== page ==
naps can suck

Yep, naps can suck. It’s true.

I hope that title didn’t scare you off. I don’t mean to say that naps inherently suck. Naps are fantastic! Even as adults, a nap can be absolutely therapeutic, both mentally and physically. Babies and toddlers of course need naps in order to keep themselves happy and thriving. 

When you first start teaching your little one the glorious skill of falling asleep independently, you’re likely to notice that they manage to get the hang of night time sleep pretty quickly. When it comes time for daytime sleep though, things can get a whole lot more difficult. 

Out of all the babies I’ve worked with, I’d say around 90% of them have had trouble with their naps during the day. They have a harder time actually getting to sleep or they tend to wake up after their first sleep cycle (usually around 40 minutes) and struggle to get back to sleep again afterwards.

As any parent knows, when your baby doesn’t get a good daytime nap, that sucks.

naps can suck
They wake up grouchy, they’re fussy until they go down for another nap, and you end up having to soothe and settle them instead of attending to all of the other vital parenting tasks that you could have focused on if they had managed to get a full 1-2 hour daytime snooze.

So yeah, it’s not like the actual naps suck, but I’m sure you’ll agree that putting your baby down for a nap, tiptoeing out of the room, closing the door oh-so gently, and then getting two steps into the other room, then hearing them start to stir and cry, that right there, that really sucks.

So let’s look at some of the reasons why naps can suck

Firstly, daylight.

Sunlight can stimulate cortisol production, which is the very opposite to what you want happening when your little one is napping. Invest in some quality blackout blinds for their bedroom. I can’t tell you how great of an investment good blackout blinds are. If you are looking for some good blinds Sleepy Sundays are easily the best.

Keeping your baby’s bedroom dark is a huge help in ensuring long, high-quality naps.

Lack of melatonin

The yin to cortisol’s yang, melatonin, is the hormone that helps our bodies wind down and get ready for sleep. Unfortunately, melatonin production doesn’t fully kick in until nighttime for most people, including babies. That means that the body’s natural “sleep pressure” isn’t nearly as strong during the day as it is at night, which can hinder your little one’s ability to fall asleep quickly at naptime, and to stay asleep for long stretches. 

So we need to find some other ways of building up that sleep pressure. Getting your baby outdoors shortly after they wake up is a great way to do that. True, sunlight stimulates cortisol production. It also pumps up melatonin production in the evening, which will help baby get a good night’s sleep. The better your baby sleeps at night, the easier it will be for them to sleep during the day. 


Nobody likes to stop doing something they love just so they can go to sleep. Babies are no different. If your child’s in the middle of a killer game of hide and seek, or riveted to the latest episode of Bluey, being told it’s time for a nap is likely to trigger a protest. Just in case you haven’t noticed, when kids protest, they tend to do it with some… enthusiasm..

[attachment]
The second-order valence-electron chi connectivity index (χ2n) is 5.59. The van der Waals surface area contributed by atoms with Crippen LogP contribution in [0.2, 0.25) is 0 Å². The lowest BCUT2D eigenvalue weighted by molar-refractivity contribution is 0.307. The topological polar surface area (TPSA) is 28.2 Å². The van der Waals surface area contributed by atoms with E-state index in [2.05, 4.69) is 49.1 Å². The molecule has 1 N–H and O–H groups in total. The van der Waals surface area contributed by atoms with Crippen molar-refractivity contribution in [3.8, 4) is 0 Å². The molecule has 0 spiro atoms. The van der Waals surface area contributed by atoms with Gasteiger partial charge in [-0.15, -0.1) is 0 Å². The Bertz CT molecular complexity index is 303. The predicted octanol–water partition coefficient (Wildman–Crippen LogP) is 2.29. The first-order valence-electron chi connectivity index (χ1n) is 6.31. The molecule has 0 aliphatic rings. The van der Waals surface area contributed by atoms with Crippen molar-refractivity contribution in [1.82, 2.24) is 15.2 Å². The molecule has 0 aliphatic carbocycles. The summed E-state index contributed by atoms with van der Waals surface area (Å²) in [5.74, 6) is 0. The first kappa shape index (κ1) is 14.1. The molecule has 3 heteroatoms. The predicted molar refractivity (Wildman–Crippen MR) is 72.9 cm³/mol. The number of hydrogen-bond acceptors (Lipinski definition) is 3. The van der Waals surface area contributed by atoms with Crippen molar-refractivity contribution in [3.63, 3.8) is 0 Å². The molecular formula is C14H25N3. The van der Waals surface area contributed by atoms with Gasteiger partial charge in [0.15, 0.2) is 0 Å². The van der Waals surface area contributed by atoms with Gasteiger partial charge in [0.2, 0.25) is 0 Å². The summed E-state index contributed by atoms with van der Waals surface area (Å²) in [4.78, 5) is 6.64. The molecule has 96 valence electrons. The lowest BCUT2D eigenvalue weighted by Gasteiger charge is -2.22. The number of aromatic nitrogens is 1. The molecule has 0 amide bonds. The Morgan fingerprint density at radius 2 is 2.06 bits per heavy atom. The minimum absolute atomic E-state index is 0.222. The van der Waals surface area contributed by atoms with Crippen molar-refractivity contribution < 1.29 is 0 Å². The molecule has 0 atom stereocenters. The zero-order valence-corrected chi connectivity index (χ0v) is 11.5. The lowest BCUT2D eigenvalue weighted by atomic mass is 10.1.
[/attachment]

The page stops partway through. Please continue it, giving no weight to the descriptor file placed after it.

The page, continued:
Once again, timing is everything here, so try to keep the exciting activities to the earlier end of awake time. Once nap time starts approaching, stick to more soothing activities like singing, stories, cuddles, or whatever they enjoy doing that’s low-energy. 15 minutes of wind down time before a nap can help immensely. The crucial thing to avoid is sparking a tantrum by taking away something they’re super engaged in. With a baby, they often want you to stay with them or carrying them around for about 15mins before nap time is due so work with this (rather than putting them down too early).

TIP: I would keep this quiet time outside their sleep zone. Save the routine with books in their sleep zone for bedtime for example. It’s good to have some differentiation between nap and bedtime routines.


This may come as a shock, but loud noises and sleep don’t go well together. Garbage trucks, sirens, birds, dogs, the delivery driver who can’t read a “DO NOT RING DOORBELL” sign, can all disturb your baby’s nap. What’s worse, when they get woken up after a short nap, it’s very hard for them to go back to sleep.

It may seem counterintuitive, but one of my favourite solutions to environmental noise is… well, more environmental noise. White noise machines, which I’m assuming every parent on earth is familiar with, aren’t actually soothing or sleep-inducing. They do however provide cover from sudden, unexpected noises, which are the ones that tend to wake your baby up. 

Make no mistake, all of these recommendations can help, but they’re nothing compared to the improvement you’ll see in your baby’s naps if they learn to fall asleep independently.

More than anything else, that’s the key to getting your baby sleeping through the night and taking long, restful naps during the day. If your little one’s still relying on things like feeding to sleep, rocking to sleep, or sleeping on top of you in order to take a daytime nap, that sucks more than anything, and it’s the single most important issue to tackle before you worry about anything else.  

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